Featured Research

from universities, journals, and other organizations

DHEA Supplements Not Effective In Treating Cognitive Decline, Study Suggests

Date:
May 24, 2008
Source:
Wiley-Blackwell
Summary:
DHEA supplements are widely-available and touted as a preventive agent for many chronic diseases. A new study however, finds no evidence of a beneficial effect of DHEA supplements on cognitive function in healthy older adults.

DHEA supplements are widely-available and touted as a preventive agent for many chronic diseases. A new study published in Journal of the American Geriatrics Society finds no evidence of a beneficial effect of DHEA supplements on cognitive function in healthy older adults. The researchers believe that based on their study, DHEA supplements should not be recommended for enhancement of cognitive function or well-being in the general population.

DHEA is a naturally-occurring hormone in the human body that serves as a precursor to male and female sex steroid hormones (androgens and estrogens). Levels of DHEA peak between the ages of 20 and 30 and decline with age. By age 70, DHEA levels are only about 20 percent of what they were in young adulthood.

The research is the first long-term study (1-year in length) to examine the effects of supplementation in a healthy sample of older men and women. The study included 110 men and 115 women aged 55-85. They received either daily 50 mg doses of DHEA or a similar looking placebo pill for 1 year. Six cognitive function tests were given and measures of depression, perceptions of physical and emotional health, life satisfaction and sexual function were recorded at the beginning of the study and again after 12 months.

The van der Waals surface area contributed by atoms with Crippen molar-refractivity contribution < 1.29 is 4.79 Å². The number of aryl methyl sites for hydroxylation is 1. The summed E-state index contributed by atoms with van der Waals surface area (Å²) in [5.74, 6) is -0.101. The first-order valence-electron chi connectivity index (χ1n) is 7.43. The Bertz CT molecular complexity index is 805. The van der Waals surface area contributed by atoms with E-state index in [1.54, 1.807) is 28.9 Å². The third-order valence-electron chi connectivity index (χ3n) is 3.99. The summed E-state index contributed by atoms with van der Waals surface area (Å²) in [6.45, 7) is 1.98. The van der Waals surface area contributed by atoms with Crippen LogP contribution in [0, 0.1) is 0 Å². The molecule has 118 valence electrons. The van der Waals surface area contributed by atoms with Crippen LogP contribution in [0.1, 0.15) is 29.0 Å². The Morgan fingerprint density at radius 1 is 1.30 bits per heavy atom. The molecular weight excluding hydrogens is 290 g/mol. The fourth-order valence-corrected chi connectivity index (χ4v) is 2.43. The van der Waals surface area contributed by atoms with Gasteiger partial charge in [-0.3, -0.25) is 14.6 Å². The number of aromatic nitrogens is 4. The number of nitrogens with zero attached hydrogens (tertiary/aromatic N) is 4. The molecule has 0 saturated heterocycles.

“We found that, although youthful levels of DHEA were restored in the group on treatment, the DHEA supplements had no benefits for cognitive function in these healthy older adults,” says Donna Kritz-Silverstein, lead author of the study. There were also no differences seen between those taking DHEA and those taking placebo in any of quality-of-life measures.

Previous clinical trials examining the effects of DHEA supplementation on cognitive function and quality-of-life have inconsistent results, with some showing positive effects and others showing no effect. However, these trials used small sample sizes, were of short duration (generally 2 weeks to 4 months) and did not include older men and women who were at an age when memory loss and cognitive impairment become more apparent. Also, unlike the participants in the majority of previous studies, the participants in this study were not selected for lower levels of DHEA, meaning the results reflect what would be found in the general population.


Story Source:

The above story is based on materials provided by Wiley-Blackwell. Note: Materials may be edited for content and length.


Cite This Page:

Wiley-Blackwell. "DHEA Supplements Not Effective In Treating Cognitive Decline, Study Suggests." ScienceDaily. ScienceDaily, 24 May 2008. <www.sciencedaily.com/releases/2008/05/080521171805.htm>.